Retransmission fees have been in the news recently, with Time Warner Cable dropping CBS content that ultimately has affected more than 52 markets, including New York City and Los Angeles. Time Warner Cable claims the broadcast network is demanding an exorbitant markup in retransmission fees, and after negotiations failed last week, Time Warner pulled not only CBS, but subsidiary content including Showtime, the Smithsonian Channel and The Movie Channel.
The "Showtime Anytime" app was reduced to Showtime No-time, as CBS then blocked Time Warner subscribers from accessing full-episode content online or through mobile devices.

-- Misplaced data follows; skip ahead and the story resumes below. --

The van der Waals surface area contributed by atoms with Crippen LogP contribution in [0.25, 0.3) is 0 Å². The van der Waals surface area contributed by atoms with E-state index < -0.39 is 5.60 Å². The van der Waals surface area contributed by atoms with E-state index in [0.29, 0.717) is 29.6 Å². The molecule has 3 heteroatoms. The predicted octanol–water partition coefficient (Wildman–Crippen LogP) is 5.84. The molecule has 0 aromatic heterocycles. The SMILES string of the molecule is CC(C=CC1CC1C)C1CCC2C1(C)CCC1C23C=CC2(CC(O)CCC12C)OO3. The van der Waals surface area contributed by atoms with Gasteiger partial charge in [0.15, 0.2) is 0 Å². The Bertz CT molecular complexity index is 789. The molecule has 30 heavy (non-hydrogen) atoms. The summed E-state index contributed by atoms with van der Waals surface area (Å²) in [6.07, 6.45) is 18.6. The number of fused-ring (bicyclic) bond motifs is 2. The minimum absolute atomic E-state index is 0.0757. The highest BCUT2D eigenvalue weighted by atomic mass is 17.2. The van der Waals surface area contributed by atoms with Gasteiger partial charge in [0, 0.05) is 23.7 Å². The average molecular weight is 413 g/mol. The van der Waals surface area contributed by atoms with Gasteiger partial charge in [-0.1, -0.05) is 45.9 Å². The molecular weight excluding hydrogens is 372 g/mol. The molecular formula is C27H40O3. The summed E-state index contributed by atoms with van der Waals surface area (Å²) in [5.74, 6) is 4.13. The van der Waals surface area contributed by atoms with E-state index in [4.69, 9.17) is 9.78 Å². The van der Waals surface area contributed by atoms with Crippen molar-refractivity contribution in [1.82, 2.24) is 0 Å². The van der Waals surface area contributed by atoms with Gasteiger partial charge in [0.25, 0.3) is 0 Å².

Subscribers, naturally, were not pleased. On Sunday night, when an episode from the final season of Showtime's "Dexter" was to run, fans were tweeting their dismay.
It's about the money
TV Everywhere threatens to shatter the long-standing models between content providers and advertisers, which is one reason everyone is scrambling to work out a new model.
Canoe Ventures, a joint venture of several big-name MVPDs, focuses on video on demand advertising. As subscribers view VoD on various devices, it allows for customizing ads.
At the same time, networks such as NBC -- which offered cable subscribers live feeds from the 2012 Summer Olympics on a variety of platforms -- are able to gather data that will help target advertising.